Our third investor trust survey examines changing investor expectations and how a new generation of investors and new investment tools are affecting the nature of trust.
CFA Institute asked more than 800 institutional investors and 3,100 retail investors in 12 markets about their current level of trust in the financial services industry. Trust is the bedrock that supports our financial markets and underpins the investment management industry. Our third investor trust survey examines changing investor expectations and how a new generation of investors and new investment tools are affecting the nature of trust. Investors have a strong level of trust in the financial system overall, and trust in the industry has increased slightly. Nonetheless, challenges remain. Investor expectations are high and there are gaps between what investors want and what the industry delivers.
Trust in Financial Services Industry: Reputation versus Realities
While investor trust overall in financial services is only slightly higher, there are many positive signs regarding actual client experiences. Reputational issues for the industry remain, but there are ways investment professionals are effectively building and maintaining trust with clients.
The Bottom Line Value of Trust through the Client Life Cycle
Among the key takeaways from the survey, we found that clients consistently rank trust as the biggest differentiator in hiring an investment firm. Trust also contributes to whether a client will refer others or expand the relationship with additional mandates. Underperformance is the primary reason clients leave an adviser; understanding client goals and fears are ways to build trust and weather uncertainty.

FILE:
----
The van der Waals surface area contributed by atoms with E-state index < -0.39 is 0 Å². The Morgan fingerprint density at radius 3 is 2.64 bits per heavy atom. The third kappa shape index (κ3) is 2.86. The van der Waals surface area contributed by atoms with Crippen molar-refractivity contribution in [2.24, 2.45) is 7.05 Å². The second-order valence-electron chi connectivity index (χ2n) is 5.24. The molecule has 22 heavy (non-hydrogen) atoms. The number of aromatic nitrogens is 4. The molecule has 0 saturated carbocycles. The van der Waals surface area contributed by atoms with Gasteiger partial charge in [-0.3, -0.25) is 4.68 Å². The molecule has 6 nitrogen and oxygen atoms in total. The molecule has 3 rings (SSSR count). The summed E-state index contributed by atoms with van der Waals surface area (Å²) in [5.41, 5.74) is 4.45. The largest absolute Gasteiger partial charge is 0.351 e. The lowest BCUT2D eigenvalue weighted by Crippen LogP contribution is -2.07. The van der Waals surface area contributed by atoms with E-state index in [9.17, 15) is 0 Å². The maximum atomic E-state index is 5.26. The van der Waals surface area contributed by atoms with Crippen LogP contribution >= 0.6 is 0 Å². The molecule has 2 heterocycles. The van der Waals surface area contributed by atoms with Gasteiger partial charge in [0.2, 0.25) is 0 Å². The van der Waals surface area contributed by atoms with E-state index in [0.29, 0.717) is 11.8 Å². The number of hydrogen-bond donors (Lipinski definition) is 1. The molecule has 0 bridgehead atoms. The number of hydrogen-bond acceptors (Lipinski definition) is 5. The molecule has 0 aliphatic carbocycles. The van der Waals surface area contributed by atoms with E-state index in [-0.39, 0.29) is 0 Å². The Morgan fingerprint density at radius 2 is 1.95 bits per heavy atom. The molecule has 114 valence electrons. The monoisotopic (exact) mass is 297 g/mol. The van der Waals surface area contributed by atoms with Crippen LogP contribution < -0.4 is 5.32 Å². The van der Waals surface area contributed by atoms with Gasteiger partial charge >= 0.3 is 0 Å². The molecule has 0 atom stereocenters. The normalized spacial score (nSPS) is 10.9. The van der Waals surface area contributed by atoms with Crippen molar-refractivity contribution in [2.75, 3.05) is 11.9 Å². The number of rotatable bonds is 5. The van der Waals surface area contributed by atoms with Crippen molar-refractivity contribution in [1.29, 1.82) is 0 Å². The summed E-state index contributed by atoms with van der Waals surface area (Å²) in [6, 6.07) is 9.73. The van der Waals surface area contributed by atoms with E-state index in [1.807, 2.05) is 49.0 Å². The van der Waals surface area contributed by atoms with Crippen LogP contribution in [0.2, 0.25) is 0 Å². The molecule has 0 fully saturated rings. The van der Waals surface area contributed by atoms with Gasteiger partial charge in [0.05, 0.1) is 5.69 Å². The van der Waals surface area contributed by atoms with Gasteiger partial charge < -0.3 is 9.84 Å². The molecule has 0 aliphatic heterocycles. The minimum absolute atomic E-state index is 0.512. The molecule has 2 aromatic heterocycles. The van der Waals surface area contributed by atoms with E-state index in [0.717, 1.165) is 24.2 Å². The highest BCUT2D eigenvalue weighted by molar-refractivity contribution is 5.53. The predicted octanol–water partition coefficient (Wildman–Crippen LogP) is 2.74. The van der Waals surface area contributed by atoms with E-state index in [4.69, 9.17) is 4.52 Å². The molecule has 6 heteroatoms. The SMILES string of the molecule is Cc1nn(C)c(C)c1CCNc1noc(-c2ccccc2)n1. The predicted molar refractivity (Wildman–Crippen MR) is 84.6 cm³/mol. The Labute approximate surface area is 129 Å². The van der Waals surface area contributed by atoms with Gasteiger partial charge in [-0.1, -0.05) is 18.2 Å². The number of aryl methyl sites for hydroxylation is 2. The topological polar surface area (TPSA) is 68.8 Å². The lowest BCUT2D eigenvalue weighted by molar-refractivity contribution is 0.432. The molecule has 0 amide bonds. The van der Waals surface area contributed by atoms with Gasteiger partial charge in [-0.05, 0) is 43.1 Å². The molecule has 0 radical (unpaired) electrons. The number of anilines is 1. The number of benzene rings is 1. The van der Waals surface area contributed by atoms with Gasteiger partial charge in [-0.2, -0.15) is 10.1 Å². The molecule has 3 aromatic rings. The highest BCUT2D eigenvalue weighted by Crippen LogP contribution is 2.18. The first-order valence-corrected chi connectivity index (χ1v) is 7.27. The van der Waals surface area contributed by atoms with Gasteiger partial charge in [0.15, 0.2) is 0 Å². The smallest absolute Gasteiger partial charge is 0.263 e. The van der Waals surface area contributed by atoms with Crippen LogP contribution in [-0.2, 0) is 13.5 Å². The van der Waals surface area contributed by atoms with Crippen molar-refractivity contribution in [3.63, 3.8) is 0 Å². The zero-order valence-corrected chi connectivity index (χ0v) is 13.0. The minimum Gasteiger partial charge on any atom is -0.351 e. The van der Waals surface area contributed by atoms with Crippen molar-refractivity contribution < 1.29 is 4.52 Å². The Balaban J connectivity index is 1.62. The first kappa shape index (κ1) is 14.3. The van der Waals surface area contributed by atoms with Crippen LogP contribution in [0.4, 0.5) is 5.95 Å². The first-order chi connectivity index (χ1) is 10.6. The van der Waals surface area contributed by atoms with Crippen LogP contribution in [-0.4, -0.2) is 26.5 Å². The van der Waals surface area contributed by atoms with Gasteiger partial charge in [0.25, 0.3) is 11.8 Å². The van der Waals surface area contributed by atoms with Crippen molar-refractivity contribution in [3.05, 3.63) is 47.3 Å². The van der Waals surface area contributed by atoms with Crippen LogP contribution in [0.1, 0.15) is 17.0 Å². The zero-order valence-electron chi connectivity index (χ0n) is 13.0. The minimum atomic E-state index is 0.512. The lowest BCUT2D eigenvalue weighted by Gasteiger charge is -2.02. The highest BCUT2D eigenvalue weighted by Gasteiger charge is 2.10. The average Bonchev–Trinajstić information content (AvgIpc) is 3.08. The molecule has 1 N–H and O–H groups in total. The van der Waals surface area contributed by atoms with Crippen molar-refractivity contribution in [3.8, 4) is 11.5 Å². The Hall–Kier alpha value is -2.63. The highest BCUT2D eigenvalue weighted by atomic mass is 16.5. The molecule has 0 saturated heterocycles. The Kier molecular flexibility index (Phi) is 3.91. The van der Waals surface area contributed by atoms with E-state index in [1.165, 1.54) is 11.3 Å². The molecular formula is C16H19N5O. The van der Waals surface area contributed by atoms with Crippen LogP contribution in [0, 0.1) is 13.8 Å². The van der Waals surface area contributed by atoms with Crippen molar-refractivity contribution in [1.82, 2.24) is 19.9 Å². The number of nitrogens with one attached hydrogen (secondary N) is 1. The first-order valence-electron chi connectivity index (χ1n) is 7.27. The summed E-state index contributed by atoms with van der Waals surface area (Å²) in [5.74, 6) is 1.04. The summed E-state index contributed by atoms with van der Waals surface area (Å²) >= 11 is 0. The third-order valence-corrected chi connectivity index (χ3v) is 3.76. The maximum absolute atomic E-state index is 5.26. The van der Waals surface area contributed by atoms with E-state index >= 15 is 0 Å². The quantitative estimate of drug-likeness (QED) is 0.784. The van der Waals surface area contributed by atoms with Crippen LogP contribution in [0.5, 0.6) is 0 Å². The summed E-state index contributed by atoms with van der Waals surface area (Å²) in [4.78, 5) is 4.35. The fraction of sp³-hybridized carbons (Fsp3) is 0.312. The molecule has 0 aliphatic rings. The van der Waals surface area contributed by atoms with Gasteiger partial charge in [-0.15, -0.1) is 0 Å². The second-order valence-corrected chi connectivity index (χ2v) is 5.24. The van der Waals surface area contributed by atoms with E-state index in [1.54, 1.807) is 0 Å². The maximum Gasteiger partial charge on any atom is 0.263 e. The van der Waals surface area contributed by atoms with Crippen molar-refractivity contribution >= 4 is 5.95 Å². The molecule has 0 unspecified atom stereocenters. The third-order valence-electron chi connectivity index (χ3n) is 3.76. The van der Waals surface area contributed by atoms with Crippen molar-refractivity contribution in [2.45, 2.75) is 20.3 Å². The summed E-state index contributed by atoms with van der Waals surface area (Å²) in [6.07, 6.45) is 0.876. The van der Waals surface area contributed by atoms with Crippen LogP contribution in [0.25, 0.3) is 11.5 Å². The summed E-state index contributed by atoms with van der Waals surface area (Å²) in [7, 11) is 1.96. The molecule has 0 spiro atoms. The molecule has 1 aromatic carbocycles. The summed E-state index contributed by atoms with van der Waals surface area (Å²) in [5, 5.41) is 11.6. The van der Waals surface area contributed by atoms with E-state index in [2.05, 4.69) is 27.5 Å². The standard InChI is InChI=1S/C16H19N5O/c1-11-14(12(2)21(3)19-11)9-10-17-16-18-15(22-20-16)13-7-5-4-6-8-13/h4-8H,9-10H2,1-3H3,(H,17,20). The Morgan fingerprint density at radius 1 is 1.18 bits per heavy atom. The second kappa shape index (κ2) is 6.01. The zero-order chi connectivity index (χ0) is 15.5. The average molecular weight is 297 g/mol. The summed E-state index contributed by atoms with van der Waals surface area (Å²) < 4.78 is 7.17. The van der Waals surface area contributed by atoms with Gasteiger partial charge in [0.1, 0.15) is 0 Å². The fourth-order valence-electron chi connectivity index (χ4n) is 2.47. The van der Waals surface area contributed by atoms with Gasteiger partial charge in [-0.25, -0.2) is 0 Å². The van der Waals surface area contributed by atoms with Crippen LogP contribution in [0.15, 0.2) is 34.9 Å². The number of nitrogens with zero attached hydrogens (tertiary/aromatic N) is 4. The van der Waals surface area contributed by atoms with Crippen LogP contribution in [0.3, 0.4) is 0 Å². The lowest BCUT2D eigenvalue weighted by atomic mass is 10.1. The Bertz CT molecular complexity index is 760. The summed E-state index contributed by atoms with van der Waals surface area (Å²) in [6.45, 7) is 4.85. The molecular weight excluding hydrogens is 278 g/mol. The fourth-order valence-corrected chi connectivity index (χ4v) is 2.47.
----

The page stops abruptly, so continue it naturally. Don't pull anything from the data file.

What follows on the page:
Technology Enhances Investor Trust but Does Not Replace the Need for Humans
Investors of all ages and from all regions want more technology applied to investing, and trust in technology is generally high. The effective use of technology increases trust in a financial adviser or firm, and new blockchain technology holds the promise of creating more trust in the system. For advice, however, clients still place greater trust in human advisers while robo-advisers are the least trusted segment of the industry.
The Trust Equation: Credibility and Professionalism
Credibility is composed of easily observed and highly valued factors such as track record, brand, credentials, and adherence to a code of conduct. Professionalism is more difficult to assess but is essential to trust. Professional competency, knowledge, and values are the key factors informing the perception of professionalism. Putting clients first, being transparent about fees and performance, and demonstrating expertise all help advisers continue to earn the trust of their clients.
Watch the recording of our webinar from 26 April on the results and implications of the survey.